End of Tolls Coming for Alabama’s Foley Beach Express Bridge

State Pays $57 Million to Baldwin County Bridge Co. to Buy Bridge
Alabama's Foley Beach Express Bridge
Alabama’s Foley Beach Express Bridge in Orange Beach will enable toll-free travel for the first time in more than 20 years. (City of Foley, Alabama)

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A toll-free ride across the Foley Beach Express Bridge in Orange Beach, Ala., will be a reality for the first time in more than 20 years now that the state has reached a deal to purchase the span while also working on a new bridge that will ease both commercial and vacation travel to the Alabama coastline.

Gov. Kay Ivey, Orange Beach Mayor Tony Kennon and the Baldwin County Bridge Co. jointly announced an agreement under which the state will acquire the bridge and hand operations over to the Alabama Department of Transportation, at which point tolling will cease.

The span will carry southbound and northbound traffic while ALDOT continues building the new Intracoastal Waterway Bridge. Once construction is completed, the Beach Express Bridge will handle northbound traffic, while the new bridge will carry southbound traffic. The Intercoastal Waterway Bridge is slated for completion in 2026.

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“I appreciate Mayor Kennon, the Baldwin County Bridge Co., the Alabama Department of Transportation and all those involved in this agreement that will lead to significant progress for our coastal communities,” Ivey said, noting that future investments will help support the region’s role as an economic driver for the state. “Alabama’s Gulf Coast continues to experience record growth and success, and I am proud we are making needed infrastructure improvements in the area that will help alleviate traffic congestion for Alabamians and those visiting our beaches.”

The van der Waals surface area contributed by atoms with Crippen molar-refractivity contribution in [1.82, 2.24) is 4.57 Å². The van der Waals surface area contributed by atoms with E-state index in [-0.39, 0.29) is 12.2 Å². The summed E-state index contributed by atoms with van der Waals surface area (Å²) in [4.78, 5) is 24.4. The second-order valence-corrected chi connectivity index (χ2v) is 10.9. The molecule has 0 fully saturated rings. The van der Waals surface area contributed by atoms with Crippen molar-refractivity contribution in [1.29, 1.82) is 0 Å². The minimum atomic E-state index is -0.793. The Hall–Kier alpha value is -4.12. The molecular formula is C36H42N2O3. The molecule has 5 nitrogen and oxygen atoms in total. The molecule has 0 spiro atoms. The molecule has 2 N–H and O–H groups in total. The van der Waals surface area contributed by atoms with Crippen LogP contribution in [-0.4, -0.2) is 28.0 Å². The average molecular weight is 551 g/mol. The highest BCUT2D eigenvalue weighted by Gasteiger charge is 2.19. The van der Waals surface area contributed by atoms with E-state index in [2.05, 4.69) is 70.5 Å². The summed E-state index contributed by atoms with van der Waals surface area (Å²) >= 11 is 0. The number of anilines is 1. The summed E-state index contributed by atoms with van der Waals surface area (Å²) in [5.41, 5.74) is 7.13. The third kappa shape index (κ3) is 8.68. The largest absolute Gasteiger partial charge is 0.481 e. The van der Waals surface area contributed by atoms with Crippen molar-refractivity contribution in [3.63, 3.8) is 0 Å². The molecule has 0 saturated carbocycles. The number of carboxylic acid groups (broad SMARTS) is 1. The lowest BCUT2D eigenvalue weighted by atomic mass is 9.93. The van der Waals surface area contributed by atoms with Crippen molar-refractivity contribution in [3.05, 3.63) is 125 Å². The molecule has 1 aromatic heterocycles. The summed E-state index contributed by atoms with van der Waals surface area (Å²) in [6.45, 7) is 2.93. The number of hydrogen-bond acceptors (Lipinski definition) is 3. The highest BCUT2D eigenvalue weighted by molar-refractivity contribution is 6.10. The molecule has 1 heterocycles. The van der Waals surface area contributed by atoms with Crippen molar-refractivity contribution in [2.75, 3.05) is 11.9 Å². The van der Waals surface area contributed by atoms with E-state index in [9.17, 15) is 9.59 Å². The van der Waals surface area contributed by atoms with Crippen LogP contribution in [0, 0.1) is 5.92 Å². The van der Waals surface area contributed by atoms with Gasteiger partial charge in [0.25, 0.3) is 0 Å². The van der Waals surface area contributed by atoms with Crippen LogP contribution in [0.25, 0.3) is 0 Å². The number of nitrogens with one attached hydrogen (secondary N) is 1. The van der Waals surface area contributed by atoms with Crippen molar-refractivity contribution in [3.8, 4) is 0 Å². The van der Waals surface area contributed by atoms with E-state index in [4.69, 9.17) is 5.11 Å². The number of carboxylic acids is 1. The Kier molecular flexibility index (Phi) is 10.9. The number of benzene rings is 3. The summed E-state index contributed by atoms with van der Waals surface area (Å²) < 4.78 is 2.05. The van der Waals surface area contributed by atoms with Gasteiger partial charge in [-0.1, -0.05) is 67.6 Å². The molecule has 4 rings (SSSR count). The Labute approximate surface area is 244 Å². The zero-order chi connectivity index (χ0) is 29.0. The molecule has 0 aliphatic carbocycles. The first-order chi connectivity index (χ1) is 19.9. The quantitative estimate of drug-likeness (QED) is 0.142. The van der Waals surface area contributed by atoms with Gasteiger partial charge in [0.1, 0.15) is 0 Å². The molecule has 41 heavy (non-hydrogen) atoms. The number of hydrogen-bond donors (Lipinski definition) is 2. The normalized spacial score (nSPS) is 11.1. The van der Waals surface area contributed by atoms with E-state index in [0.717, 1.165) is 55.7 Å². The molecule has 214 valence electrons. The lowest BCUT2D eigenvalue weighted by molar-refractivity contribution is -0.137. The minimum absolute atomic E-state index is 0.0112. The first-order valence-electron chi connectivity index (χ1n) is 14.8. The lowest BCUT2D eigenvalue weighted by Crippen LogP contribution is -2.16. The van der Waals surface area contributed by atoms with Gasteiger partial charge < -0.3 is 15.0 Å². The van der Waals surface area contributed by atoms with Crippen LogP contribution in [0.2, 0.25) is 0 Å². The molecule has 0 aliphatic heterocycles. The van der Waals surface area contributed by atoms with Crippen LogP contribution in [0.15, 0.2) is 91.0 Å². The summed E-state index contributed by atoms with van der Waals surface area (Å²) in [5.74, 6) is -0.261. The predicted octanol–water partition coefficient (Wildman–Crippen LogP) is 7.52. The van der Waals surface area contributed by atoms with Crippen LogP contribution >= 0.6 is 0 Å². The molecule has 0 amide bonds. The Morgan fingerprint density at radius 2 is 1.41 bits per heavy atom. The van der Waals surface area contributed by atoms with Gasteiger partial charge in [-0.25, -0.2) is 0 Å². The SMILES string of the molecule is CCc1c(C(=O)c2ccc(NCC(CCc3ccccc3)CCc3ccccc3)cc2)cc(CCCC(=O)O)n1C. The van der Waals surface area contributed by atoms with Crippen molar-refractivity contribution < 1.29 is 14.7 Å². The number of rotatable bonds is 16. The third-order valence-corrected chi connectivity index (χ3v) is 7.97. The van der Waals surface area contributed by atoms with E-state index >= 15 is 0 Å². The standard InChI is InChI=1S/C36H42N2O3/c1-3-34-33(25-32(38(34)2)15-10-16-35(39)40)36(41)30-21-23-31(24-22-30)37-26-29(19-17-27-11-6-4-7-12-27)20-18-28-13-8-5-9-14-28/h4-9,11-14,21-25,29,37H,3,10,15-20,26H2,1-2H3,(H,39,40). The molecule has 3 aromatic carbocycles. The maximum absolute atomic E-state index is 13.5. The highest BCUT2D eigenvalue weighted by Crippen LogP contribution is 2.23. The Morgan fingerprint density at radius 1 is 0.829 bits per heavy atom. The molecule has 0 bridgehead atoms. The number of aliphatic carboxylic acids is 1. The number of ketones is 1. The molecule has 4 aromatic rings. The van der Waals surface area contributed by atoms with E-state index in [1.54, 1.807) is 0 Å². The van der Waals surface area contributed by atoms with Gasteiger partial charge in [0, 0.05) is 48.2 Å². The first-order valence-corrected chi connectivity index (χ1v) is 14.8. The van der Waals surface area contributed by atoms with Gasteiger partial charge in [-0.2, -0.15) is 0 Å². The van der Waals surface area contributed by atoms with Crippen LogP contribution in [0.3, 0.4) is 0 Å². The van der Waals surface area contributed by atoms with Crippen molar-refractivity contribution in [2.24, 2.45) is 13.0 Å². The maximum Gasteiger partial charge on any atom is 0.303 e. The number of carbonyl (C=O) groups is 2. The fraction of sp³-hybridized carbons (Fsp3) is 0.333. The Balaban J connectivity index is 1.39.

Kay Ivey


Trucks are also vital to the beaches’ success, said Mark Colson, CEO of the Alabama Trucking Association.

“More than 95% of all goods come to the island — Gulf Shores, Orange Beach and Fort Morgan — in Baldwin County on a truck, so for those communities to thrive, there has to exist reliable, safe and affordable infrastructure. Fortunately, Gov. Ivey has a proven track record of delivering these types of infrastructure improvements for Alabamians,” he said.

Mark Colson


Colson continued, “Improving Alabama’s infrastructure remains a top issue for the trucking industry, which funds more than one-third of roadway taxes despite trucks only representing 9% of the miles traveled in the state. While the Foley Beach Express primarily serves tourism traffic, this purchase by the state and the proposed future expansion efforts will benefit all of the motoring public and will hopefully alleviate traffic on other corridors that are used more frequently by commercial trucks.”

Under the sale, ALDOT will contribute $57 million to the Baldwin County Bridge Co. for the bridge itself and $3 million to the city of Orange Beach to cover local road improvements.

The area of the Foley Beach Express Bridge. (Google Maps)

“This agreement is the result of collaborative efforts between ALDOT, the city of Orange Beach and the Baldwin County Bridge Co. and was made possible by the city’s willingness to forgo annual financial benefits in order to achieve improved traffic flow for Orange Beach and Gulf Shores citizens and visitors,” Kennon said. “On behalf of the Orange Beach City Council, I would like to thank Gov. Ivey for working with us to eliminate tolls and improve traffic flow and efficiency to and from our Alabama beaches.”

Tony Kinnon


An alternative to the heavily traveled Alabama state Route 59, the toll bridge currently provides a 13.5-mile limited access four-lane route from the city of Foley to Orange Beach, Gulf Shores and Perdido Key.

Baldwin County Bridge President Neal Belitsky said, “Since 2000, the Baldwin County Bridge Co.’s staff have been honored to serve the community and are proud to have provided a safe and reliable route to the beach for nearly a quarter century.”

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